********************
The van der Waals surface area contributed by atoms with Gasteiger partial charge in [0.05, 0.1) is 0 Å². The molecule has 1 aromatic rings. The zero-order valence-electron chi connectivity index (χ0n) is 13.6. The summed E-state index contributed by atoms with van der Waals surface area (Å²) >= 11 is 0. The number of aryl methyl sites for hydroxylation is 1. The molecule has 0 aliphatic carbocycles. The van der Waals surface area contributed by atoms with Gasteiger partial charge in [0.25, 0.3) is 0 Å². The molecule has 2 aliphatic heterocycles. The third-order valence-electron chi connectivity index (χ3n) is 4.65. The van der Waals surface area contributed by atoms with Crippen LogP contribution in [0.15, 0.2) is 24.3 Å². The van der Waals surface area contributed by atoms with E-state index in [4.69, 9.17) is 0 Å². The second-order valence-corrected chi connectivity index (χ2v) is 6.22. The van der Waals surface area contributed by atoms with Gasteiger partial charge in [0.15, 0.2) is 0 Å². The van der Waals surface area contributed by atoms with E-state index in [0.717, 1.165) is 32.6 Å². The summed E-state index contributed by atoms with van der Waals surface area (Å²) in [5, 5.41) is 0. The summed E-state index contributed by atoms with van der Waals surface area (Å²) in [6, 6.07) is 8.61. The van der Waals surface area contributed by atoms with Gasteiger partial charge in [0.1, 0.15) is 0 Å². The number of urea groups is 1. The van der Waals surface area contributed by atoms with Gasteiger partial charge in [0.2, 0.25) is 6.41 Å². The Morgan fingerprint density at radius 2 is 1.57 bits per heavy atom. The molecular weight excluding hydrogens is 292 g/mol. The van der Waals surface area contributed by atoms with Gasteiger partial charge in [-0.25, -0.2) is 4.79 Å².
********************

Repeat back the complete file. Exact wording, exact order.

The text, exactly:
The van der Waals surface area contributed by atoms with Gasteiger partial charge in [0.05, 0.1) is 0 Å². The molecule has 1 aromatic rings. The zero-order valence-electron chi connectivity index (χ0n) is 13.6. The summed E-state index contributed by atoms with van der Waals surface area (Å²) >= 11 is 0. The number of aryl methyl sites for hydroxylation is 1. The molecule has 0 aliphatic carbocycles. The van der Waals surface area contributed by atoms with Gasteiger partial charge in [0.25, 0.3) is 0 Å². The molecule has 2 aliphatic heterocycles. The third-order valence-electron chi connectivity index (χ3n) is 4.65. The van der Waals surface area contributed by atoms with Crippen LogP contribution in [0.15, 0.2) is 24.3 Å². The van der Waals surface area contributed by atoms with E-state index in [4.69, 9.17) is 0 Å². The second-order valence-corrected chi connectivity index (χ2v) is 6.22. The van der Waals surface area contributed by atoms with Gasteiger partial charge in [0.15, 0.2) is 0 Å². The van der Waals surface area contributed by atoms with E-state index in [0.717, 1.165) is 32.6 Å². The summed E-state index contributed by atoms with van der Waals surface area (Å²) in [5, 5.41) is 0. The summed E-state index contributed by atoms with van der Waals surface area (Å²) in [6, 6.07) is 8.61. The van der Waals surface area contributed by atoms with Gasteiger partial charge in [0.1, 0.15) is 0 Å². The number of urea groups is 1. The van der Waals surface area contributed by atoms with Gasteiger partial charge in [0.2, 0.25) is 6.41 Å². The Morgan fingerprint density at radius 2 is 1.57 bits per heavy atom. The molecular weight excluding hydrogens is 292 g/mol. The van der Waals surface area contributed by atoms with Gasteiger partial charge in [-0.25, -0.2) is 4.79 Å².